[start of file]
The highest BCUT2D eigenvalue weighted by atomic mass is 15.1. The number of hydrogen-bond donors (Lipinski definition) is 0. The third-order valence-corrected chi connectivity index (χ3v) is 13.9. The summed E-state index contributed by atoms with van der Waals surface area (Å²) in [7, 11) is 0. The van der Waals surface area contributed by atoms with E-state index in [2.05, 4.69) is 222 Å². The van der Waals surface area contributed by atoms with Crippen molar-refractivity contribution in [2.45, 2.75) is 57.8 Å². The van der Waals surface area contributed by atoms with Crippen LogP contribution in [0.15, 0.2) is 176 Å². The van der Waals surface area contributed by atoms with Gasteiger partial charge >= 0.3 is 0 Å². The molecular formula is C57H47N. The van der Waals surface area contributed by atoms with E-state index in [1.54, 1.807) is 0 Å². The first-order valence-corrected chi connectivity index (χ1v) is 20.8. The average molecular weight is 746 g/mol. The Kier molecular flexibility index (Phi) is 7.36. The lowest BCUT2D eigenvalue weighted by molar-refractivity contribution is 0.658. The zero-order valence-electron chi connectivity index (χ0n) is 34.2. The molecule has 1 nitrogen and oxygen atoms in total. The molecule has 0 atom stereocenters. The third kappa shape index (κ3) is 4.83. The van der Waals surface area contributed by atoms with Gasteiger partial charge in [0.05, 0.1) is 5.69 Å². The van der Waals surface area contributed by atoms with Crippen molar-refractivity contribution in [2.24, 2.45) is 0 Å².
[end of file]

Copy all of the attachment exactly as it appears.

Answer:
The highest BCUT2D eigenvalue weighted by atomic mass is 15.1. The number of hydrogen-bond donors (Lipinski definition) is 0. The third-order valence-corrected chi connectivity index (χ3v) is 13.9. The summed E-state index contributed by atoms with van der Waals surface area (Å²) in [7, 11) is 0. The van der Waals surface area contributed by atoms with E-state index in [2.05, 4.69) is 222 Å². The van der Waals surface area contributed by atoms with Crippen molar-refractivity contribution in [2.45, 2.75) is 57.8 Å². The van der Waals surface area contributed by atoms with Crippen LogP contribution in [0.15, 0.2) is 176 Å². The van der Waals surface area contributed by atoms with Gasteiger partial charge >= 0.3 is 0 Å². The molecular formula is C57H47N. The van der Waals surface area contributed by atoms with E-state index in [1.54, 1.807) is 0 Å². The first-order valence-corrected chi connectivity index (χ1v) is 20.8. The average molecular weight is 746 g/mol. The Kier molecular flexibility index (Phi) is 7.36. The lowest BCUT2D eigenvalue weighted by molar-refractivity contribution is 0.658. The zero-order valence-electron chi connectivity index (χ0n) is 34.2. The molecule has 1 nitrogen and oxygen atoms in total. The molecule has 0 atom stereocenters. The third kappa shape index (κ3) is 4.83. The van der Waals surface area contributed by atoms with Gasteiger partial charge in [0.05, 0.1) is 5.69 Å². The van der Waals surface area contributed by atoms with Crippen molar-refractivity contribution in [2.24, 2.45) is 0 Å².